HIS2095 : Social Histories of Alcohol: Britain and Ireland, 1700 - Present
- Offered for Year: 2019/20
- Module Leader(s): Dr Annie Tindley
- Lecturer: Dr Shane McCorristine
- Owning School: History, Classics and Archaeology
- Teaching Location: Newcastle City Campus
|Semester 2 Credit Value:||20|
The aims of this module are two-fold:
1. To introduce and immerse the students in critical reflection around the social, cultural, economic and political aspects of alcohol and drinking in Britain, Ireland and the British colonial context from the eighteenth century to the present. There is an extensive if somewhat fractured literature on these themes, and material from cognate disciplines (geography; sociology; criminology; medical humanities) will be included.
2. To support the students to better identify then develop their skills, including those traditionally associated with History teaching (independent research and study; critical and reflective thinking; information literacy; written expression), and broader skills associated with employability (oral and personal presentation; team work; managing different audiences; entrepreneurialism).
Both aims are addressed in the teaching content and methods and in the assessment types. The module also aims to support the wider progression of the students and what is expected from them at Stage 2, building on their foundational Stage 1 year and preparing them for Stage 3.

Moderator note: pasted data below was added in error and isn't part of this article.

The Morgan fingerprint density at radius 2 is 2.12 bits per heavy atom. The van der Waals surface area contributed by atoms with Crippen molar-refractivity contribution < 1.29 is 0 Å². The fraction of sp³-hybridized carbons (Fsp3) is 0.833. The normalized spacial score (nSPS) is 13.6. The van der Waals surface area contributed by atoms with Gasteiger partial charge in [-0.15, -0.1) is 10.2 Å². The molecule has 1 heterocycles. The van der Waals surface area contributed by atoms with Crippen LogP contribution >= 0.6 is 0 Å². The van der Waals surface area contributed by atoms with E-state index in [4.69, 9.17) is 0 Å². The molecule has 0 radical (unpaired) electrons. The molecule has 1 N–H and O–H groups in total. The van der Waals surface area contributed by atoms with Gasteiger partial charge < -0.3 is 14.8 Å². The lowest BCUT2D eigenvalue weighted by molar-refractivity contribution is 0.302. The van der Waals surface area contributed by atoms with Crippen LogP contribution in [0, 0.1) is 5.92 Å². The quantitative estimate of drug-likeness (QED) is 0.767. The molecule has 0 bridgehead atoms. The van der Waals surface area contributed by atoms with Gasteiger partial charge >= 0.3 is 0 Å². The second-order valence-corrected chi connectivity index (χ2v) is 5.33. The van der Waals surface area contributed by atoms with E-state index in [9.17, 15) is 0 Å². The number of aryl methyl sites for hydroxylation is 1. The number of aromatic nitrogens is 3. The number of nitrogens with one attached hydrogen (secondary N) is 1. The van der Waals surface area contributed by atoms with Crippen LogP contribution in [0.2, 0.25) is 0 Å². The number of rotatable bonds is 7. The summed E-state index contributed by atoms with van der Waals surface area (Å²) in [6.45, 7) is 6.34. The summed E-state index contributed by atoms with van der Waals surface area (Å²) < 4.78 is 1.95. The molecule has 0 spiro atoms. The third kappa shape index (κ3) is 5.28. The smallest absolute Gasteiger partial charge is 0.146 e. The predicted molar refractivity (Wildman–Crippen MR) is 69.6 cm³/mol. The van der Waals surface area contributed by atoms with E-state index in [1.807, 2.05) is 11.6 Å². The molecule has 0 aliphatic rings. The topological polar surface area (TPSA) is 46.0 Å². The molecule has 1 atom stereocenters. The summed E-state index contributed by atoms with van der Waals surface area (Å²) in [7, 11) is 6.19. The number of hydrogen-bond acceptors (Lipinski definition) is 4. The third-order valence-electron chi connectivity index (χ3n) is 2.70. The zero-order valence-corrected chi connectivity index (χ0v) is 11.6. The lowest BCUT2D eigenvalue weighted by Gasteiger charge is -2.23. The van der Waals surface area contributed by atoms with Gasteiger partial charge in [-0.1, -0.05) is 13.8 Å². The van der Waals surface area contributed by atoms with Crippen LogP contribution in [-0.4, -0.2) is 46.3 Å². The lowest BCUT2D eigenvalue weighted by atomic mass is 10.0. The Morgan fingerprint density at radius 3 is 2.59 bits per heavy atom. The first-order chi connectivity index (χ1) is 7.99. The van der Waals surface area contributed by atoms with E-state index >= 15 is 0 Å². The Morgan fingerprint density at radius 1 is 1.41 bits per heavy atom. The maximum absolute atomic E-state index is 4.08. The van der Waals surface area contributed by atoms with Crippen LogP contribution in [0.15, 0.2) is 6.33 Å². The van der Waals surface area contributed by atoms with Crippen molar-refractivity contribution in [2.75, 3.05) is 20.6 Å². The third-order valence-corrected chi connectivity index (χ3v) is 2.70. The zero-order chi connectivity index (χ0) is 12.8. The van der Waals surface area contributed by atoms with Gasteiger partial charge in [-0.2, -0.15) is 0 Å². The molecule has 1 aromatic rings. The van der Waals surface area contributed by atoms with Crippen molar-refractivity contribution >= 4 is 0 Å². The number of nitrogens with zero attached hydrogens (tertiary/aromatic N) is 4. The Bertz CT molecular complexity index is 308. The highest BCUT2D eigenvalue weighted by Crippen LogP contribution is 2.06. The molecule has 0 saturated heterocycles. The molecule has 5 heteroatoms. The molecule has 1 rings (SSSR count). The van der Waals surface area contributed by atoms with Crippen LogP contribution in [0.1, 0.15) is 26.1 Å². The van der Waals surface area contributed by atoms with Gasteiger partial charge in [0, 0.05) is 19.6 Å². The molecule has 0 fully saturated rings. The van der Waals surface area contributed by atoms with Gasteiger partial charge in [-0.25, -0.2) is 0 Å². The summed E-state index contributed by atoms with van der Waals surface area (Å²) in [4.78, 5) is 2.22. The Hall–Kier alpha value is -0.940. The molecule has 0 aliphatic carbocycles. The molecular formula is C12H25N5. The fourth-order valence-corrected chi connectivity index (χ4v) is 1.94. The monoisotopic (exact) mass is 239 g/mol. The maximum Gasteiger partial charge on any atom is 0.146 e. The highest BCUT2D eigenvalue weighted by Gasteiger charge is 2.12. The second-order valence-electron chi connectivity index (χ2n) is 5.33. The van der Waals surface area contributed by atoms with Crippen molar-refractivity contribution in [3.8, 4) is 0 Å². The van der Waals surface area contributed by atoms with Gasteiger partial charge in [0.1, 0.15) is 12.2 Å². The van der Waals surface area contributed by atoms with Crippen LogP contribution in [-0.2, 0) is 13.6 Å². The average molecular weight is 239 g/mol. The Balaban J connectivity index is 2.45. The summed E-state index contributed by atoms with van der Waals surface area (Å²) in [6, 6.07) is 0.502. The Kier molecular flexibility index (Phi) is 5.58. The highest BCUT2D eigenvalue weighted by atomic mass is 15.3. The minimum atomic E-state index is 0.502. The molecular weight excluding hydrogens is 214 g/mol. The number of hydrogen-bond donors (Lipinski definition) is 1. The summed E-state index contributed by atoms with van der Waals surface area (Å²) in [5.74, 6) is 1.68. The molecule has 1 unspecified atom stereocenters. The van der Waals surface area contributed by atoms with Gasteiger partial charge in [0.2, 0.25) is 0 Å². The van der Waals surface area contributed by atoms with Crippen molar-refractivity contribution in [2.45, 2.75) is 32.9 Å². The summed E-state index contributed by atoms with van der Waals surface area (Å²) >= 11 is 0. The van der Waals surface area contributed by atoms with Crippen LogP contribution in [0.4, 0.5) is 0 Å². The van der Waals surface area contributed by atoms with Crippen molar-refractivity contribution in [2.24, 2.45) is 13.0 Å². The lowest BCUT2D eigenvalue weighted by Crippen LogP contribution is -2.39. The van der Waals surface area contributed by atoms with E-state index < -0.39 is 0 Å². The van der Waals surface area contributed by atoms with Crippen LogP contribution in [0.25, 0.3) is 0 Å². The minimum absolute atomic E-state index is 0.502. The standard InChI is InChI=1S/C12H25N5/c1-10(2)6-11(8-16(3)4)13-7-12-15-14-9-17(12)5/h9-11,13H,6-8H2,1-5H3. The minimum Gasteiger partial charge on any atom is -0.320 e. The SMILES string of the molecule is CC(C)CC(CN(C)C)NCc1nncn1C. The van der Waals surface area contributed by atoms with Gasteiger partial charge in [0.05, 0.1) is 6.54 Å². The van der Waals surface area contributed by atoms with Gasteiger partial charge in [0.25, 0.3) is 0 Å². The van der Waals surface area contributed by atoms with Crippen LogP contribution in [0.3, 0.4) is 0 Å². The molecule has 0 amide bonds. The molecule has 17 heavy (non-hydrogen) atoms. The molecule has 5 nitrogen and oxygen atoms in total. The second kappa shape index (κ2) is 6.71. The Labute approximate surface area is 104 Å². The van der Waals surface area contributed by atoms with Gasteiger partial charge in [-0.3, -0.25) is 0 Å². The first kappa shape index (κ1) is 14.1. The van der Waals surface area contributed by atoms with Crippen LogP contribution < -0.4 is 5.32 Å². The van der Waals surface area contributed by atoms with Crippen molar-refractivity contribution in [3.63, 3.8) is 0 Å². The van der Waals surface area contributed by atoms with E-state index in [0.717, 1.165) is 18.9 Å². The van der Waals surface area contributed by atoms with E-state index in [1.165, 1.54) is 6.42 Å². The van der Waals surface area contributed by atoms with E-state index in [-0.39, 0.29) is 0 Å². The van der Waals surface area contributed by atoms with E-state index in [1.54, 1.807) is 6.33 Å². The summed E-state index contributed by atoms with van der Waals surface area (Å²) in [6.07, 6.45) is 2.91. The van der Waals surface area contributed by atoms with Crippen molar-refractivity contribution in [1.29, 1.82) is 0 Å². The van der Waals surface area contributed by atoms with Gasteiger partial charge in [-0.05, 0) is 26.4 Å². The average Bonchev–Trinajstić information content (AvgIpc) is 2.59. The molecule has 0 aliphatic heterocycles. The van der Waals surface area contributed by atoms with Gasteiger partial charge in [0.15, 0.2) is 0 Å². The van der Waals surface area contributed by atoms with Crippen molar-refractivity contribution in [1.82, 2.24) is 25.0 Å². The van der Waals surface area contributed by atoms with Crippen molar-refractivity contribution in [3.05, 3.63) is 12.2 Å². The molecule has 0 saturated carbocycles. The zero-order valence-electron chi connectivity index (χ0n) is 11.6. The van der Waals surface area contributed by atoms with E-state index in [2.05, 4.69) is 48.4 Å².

Outline Of Syllabus
This module will be co-taught and led by two nineteenth century historians and supported by guest lecturers and field trip(s).
The module will take a thematic (rather than chronological) approach to ‘drinking histories’, with a broad syllabus including:
Alcohol and the city;
The rise of connoisseurship in the c21st (case study: whisky politics);
Alcohol and travel
Combatting alcohol – temperance, prohibition, alternatives
Drinking and class – alcohol as a regulator of power
Alcohol and the industrial revolution – from artisan to mass production: the economic and business history of alcohol production (case studies: Stu Brew + Scottish & Newcastle; Wylam);
Drinking and crime;
Gender and alcohol;
Alcohol and creativity – literature, poetry, the creative arts;
Drinking and alcohol in the imperial context;
Alcoholism – from nuisance to disease: the evolution of its treatment.
Possible guest lecturers:
• Stu Brew (NU student brewing company)
• Colleague from FMS
• Prof. Stella Ghervas on Russia and vodka.
Possible field trips:
• Newcastle University Special Collections;
• Wylam Brewery
|Guided Independent Study||Assessment preparation and completion||54||1:00||54:00||1/3 of guided independent study|
|Scheduled Learning And Teaching Activities||Lecture||24||1:00||24:00||N/A|
|Guided Independent Study||Assessment preparation and completion||55||1:00||55:00||N/A|
|Scheduled Learning And Teaching Activities||Small group teaching||12||1:00||12:00||Seminars|
|Scheduled Learning And Teaching Activities||Fieldwork||1||10:00||10:00||fieldtrip|
|Guided Independent Study||Independent study||45||1:00||45:00||N/A|
Teaching Rationale And Relationship
As a Stage 2 module, aside from an in-depth understanding of the content of the module, the teaching methods, which focus on small group work, presentational and oral skills, team work, lecture delivery and independent research and writing, relate to the core learning outcomes of supporting students in developing sophisticated research skills across a wide range of sources, being able to synthesise the information they collect and form convincing and coherent arguments.